Inspections cause teacher stress, and 4 other findings from Ofsted’s wellbeing research


Ofsted has found its own inspections are among a host of reasons for poor teacher wellbeing, according to new research published today.

The new report also found that parents and senior leaders also contribute to teacher stress.

Here are five of the most interesting findings from the research.


1. Ofsted is a big cause of teacher stress

Respondents said they feared the threat of Ofsted inspections, with an increased administrative workload required in the run-up to inspectors’ visits. They also complained of “pointless Ofsted tick-box tasks” devised by school leaders.

“Very long hours” were also observed to keep up with a perceived “evidence culture” set by the Department for Education and Ofsted, the report found.

“Misguided priorities are created through the focus on what Ofsted is perceived to want, rather than what pupils need,” it continued. Examples of this include a narrow focus on test outcomes and pressure on progress for inspectors.

The research suggested the situation could be improved through broadening the inspection focus to take into account pupils’ holistic experience and development as well as grades.

There were also calls for Ofsted to be a less “threatening” organisation. Inspectors should instead be able to build professional, constructive and “formative” relationships with school staff.


2. Overall, teacher wellbeing is low

Teachers overwhelmingly love their profession, but positive factors are outweighed by high workloads, poor work-life balance, a perceived lack of resources and too little support from leaders, particularly in regards to managing bad behaviour.

Teachers also felt as though they have limited policy influence and insufficient funding to deliver the goals they would like to.

Ofsted highlighted that these negative feelings can lead to higher levels of sickness absence and teachers leaving the profession.

Responding to the findings, Sinéad Mc Brearty, CEO at charity Education Support Partnership, said: “It’s deeply concerning – but sadly not surprising – to see the high number of teachers reporting that their job is impacting negatively on their mental health.

“This aligns with our own research where over three quarters of teachers experienced behavioural, psychological or physical symptoms due to their work, considerably higher than the national rate of 60 per cent for UK employees.”


3. Parents add to the strain

Parents are often a source of anxiety and increased workload for teachers, the report found.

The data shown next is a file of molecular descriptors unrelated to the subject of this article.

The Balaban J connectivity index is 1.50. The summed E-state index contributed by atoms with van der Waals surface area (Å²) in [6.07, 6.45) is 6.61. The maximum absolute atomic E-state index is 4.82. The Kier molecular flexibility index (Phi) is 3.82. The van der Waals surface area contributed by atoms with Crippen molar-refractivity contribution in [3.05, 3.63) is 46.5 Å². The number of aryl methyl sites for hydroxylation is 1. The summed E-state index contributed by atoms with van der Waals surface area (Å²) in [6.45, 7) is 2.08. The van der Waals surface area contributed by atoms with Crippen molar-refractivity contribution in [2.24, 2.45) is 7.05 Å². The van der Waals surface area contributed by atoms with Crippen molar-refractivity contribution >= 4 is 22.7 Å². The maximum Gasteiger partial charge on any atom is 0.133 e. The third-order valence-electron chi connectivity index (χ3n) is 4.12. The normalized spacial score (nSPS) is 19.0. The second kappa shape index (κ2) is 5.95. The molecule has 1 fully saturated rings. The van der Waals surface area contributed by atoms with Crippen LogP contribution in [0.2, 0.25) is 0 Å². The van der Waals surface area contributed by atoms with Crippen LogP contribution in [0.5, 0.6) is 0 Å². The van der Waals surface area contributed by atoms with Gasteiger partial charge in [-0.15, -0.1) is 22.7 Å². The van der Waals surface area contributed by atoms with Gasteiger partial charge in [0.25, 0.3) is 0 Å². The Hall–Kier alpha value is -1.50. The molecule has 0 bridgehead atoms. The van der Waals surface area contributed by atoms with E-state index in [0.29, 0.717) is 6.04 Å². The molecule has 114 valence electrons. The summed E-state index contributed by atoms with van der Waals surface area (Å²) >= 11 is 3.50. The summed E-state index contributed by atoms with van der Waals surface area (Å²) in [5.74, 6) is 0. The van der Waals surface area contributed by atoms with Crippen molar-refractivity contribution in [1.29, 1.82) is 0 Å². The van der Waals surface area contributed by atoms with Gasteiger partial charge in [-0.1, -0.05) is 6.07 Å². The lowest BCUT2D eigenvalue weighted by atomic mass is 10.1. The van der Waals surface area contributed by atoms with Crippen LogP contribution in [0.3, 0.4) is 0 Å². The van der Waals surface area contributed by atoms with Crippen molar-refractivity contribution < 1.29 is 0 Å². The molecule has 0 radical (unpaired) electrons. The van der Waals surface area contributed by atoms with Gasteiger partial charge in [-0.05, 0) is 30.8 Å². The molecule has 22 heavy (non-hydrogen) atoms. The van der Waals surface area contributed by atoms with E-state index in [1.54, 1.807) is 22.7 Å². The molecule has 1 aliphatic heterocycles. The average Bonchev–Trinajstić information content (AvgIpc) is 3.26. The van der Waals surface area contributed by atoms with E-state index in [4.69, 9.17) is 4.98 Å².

Reasons for this include parents’ unrealistic expectations for their children, the frequency of emails with an expectation of an instant reply and parents raising concerns or complaints inappropriately.

There exists a “culture of competition”, in which parents share schools’ response rates among themselves, the report states.

There is also a lack of parental respect, which ranges from a lack of trust in staff to inappropriate and aggressive behaviour.

The imbalance of power is believed to lie in parents’ favour, with social media giving parents a platform to publicly shame school and teachers.

Amanda Spielman, Ofsted’s chief inspector, said it was “high time leaders took steps to end this ‘instant response culture’, that is putting huge pressure on teachers, and allow them to focus on the important work of teaching”.


4. Teachers spend less than half their working week teaching

Full-time teachers reported working 51 hours on average during the week, while senior leaders worked 57 hours on average.

Ofsted’s research found teachers spend less than half of their working week teaching, with lesson planning, marking and administrative tasks taking up a large part of the rest of their time.


5. Senior leaders aren’t supportive enough

Senior leaders are not always seen as providing sufficient support for managing pupils’ behaviour, the report found.

Respondents said senior leaders do not work with teachers when it is necessary to solve discipline problems jointly, and that issues are made worse by an inconsistent approach to managing behaviour.

Senior leaders were urged to create a positive working environment in which staff feel supported, valued and listened to, and have an appropriate level of autonomy.

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  1. Bill Carrick

    Teaching is a joke. I never chose it, my other half did. She worked her ass of to get a degree teaching early years as a specialism. Brings home less that 30k. Given roles, responsibility way beyond expectations but not her capability. The reward for knocking t out the park? More work, even less time at home, tears, stress and pressure. Did I mention she raised two kids alone while doing this? Teaching is a joke, social worker, pen pushing, BS leadership and no thanks. OFSTED coming? Oh year work a 18 hour day. In fact 14 hour days are the norm, no OT. Nobody gives a hoot about teachers they really don’t. Give up, I see it through my own eyes – teaching is doomed! It should be a supportive framework but it’s full of jealousy, unrealistic expectation and no reward. I hate teaching and I never taught and would absolutely fight to stop anyone bothering. It’s a joke of a vocation and it should be praiseworthy. Those who can, teach. Those who think should walk. M scale? 150 pound a month for moving up knowing you just added another 2 hours to your day 14 hour day and extra out of hours meetings? Disgrace. You cant expect it of people and you should be ashamed. I dont care how much of a rant this is. I’m an IT professional and I get paid well for my experience. No degree, basic grades. Just enthusiasm, Intelligence and a good work ethic and the rewards come. Don’t teach ,your efforts are never rewarded. It’s a toxic job fit for young kids too naive to understand they will end up in tears and hating it after the ‘honeymoon’is over. Leave you will thank me later.